If you’re a writer and you don’t know the name Janice Hardy, you really should. If not for her books, then certainly for her blog: The Other Side of the Story. This is one of my absolute favourite writing blogs, and I never miss a post.
On her blog, Janice provides a safe environment full of gentle encouragement, practical advice and a backlog of information on everything from generating ideas to improving your writing craft and submitting for publication. She runs an excerpt critique each Saturday (which I’ve taken advantage of in the past), and answers each and every comment left on her blog. Janice is a true “writing hero”, seeming to take every writer under her wing and help them learn to fly.
In the time that I’ve been following Janice’s blog, I’ve come to respect, admire, and trust her. But there was always a little voice in the back of my head that wondered: ‘This is all well and good, but do you practice what you preach? Does your writing live up to your own standards?’
Janice writes Middle Grade fantasy — not genre that I would usually read! But I set out to find the first book in her Healing Wars trilogy: The Shifter.
This took quite some time to find. Eventually, I discovered that the book was released in the UK (and Australia) as The Pain Merchants. Or, rather, I suspected that it was. So I tweeted Janice to confirm, and she responded almost immediately in the affirmative. (Seriously — this is why I love both Janice and Twitter!) Within a couple of days, I had my hands on her book.
So, does she follow her own advice?
Let me answer your question with another question. Let’s say you were writing a book aimed at 10 – 14 year olds, set in a fantasy world, and you wanted to do the following:
- Describe the inside of a temple, including seven distinct statues.
- Introduce the religion of the country where the story is set.
- Give a brief indication of the political situation.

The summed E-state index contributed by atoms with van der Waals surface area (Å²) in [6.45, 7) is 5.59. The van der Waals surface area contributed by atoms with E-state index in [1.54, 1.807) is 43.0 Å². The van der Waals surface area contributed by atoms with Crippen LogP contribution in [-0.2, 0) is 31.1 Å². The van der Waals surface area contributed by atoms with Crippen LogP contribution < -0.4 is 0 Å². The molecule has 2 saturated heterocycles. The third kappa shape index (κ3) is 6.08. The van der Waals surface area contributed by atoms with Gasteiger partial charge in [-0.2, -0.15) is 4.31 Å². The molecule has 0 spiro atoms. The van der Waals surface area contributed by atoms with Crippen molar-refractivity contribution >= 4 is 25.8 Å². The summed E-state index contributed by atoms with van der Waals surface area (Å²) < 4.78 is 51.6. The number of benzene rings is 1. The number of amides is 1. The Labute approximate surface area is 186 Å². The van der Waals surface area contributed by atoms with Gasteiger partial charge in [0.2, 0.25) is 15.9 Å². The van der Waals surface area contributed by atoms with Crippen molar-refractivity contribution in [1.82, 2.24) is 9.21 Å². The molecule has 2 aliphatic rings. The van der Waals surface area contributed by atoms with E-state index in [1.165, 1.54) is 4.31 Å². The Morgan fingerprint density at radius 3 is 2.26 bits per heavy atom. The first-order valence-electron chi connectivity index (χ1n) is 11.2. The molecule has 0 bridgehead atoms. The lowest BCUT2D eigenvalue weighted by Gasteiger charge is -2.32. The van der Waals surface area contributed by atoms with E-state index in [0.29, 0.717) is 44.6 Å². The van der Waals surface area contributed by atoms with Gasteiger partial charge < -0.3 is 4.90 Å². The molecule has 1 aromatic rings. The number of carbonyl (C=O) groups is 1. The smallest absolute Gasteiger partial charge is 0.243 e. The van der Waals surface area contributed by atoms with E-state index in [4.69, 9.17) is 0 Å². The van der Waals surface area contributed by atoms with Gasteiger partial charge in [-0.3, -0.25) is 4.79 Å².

- Communicate the personality and beliefs of the main character.
How many pages of exposition do you imagine that would take? How many paragraphs of trying to “show, don’t tell” before you’d got your message across? Well, Janice Hardy does it in 260 words:
I crossed the geometric flower gracing the middle of the room — six overlapping circles centred under a seventh. The glazed tiles sparkled even in the weak light from the arched windows. Curved wooden benches radiated outward, two rows facing the seven alcoves where a statue to each Sister stared with blank eyes.
On the left, Saint Moed had her twin swords crossed above her head, though she’d done nothing to defend Geveg against the Duke when we needed her. Beside her, Saint Vergeef had one hand in a basket of pears, the other outstretched in offering. Cruel when so many went hungry. Saint Erlice had the smug look of one who never told a lie, not even to make someone feel better.
The right side wasn’t much better. Saint Vertroue planted her staff in the marble block at her feet, both hands gripping it and daring anyone to try and get past her. So much for her fortitude. Many had passed her and she’d never once pulled her staff from the stone to stop them. Saint Gedu patiently leaned against her alcove, clearly in no hurry to save anybody from anything. Saint Malwe smiled modestly, lids and eyes cast down as if embarrassed to have folks worshipping at her feet.
In the centre of the six was Saint Saea, hands open as if apologising. The mother of mercy; the grannyma of “sorry it had to turn out this way”; the one who made you think that this time it would be different.
Saints and sinners, this was the creepiest place in Geveg.
After reading this excerpt, I took that little, doubting voice outside and shot it.